I expressed this newly developed ambiguity of Islamic feminism at the time: Today it finds itself in a slightly shifting situation with the IslamicFreedom and Justice party in power. Using ‘Islamic-based’ arguments and emancipative concepts may have qualified as a form of resistance in the previous context, but now this orientation can be easily perceived as in alignment with the new ‘state feminism’ or rather the conservative Islamist gender ideology that has characterized MB thought. (Abou-Bakr 2013: 1) The concern was for this trend of Islamic feminist thought to be falsely perceived as identified with MB Islamist discourses, not as independent feminists with a distinct political and an intellectual stance.
The question raised was how they could maintain this independence so as not to enforce the hegemonic claims of the new ruling regime or beused by competing political camps in a game of power struggle. It was a dilemma that necessitated clarifying and stressing a unified oppositional and resistant position: To be an Islamic feminist researcher is not to subscribe to rightwing political projects, or to gender-biased interpretations of Islam, or to ‘superficializing’ shari‘ah, or to the neo-orientalist and ‘modernist’ discourses, or to the Enlightenment-Dark Ages paradigm, or to the Islamic-civil polarization, or the ‘righteous Salaf’ versus the corrupt present. Perhaps more than ever, this is the time for an alternative self-conscious movement that bridges the gap between research and knowledge building, on one side, and activism and public engagement, on the other. (Abou-Bakr 2013: 2)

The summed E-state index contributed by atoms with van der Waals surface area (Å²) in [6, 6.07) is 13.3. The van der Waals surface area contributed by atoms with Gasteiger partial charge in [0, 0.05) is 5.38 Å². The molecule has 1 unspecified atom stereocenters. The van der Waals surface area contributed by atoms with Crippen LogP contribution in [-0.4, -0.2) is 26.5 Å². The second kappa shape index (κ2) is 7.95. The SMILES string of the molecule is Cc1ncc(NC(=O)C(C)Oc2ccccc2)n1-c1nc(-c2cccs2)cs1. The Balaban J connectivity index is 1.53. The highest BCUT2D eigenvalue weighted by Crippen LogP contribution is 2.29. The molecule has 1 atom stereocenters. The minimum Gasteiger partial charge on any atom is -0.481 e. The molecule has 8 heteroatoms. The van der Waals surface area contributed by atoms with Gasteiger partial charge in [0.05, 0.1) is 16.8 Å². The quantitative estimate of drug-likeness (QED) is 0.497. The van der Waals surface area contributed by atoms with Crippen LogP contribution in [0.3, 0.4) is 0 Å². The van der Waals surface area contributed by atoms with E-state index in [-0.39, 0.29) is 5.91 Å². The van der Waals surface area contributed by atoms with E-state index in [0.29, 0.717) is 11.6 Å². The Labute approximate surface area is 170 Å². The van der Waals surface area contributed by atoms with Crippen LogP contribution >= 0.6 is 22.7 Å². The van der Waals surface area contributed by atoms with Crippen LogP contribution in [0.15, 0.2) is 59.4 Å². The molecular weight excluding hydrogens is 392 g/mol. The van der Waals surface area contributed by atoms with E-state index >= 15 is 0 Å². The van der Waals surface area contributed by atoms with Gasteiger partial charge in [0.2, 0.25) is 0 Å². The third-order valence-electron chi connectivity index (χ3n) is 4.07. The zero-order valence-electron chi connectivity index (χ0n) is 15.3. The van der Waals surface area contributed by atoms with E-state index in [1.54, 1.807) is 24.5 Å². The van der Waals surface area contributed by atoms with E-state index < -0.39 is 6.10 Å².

The statement was meant to combine research and knowledge production interests with a rejection of political opportunism and a compromise of values. With yet another drastic shifting of political situation and environment, Mohammed Morsi was ousted and MB rule abruptly ended. It is true that conservative gender views of the MB and outrageous literalist Salafist discourses (such as condoning female circumcision and underage marriage of girls, undermining feminist demands for equality and combating domestic violence, and blaming women demonstrators for street and police harassment) have greatly offended and incensed women – including Islamic feminists – necessitating resistance.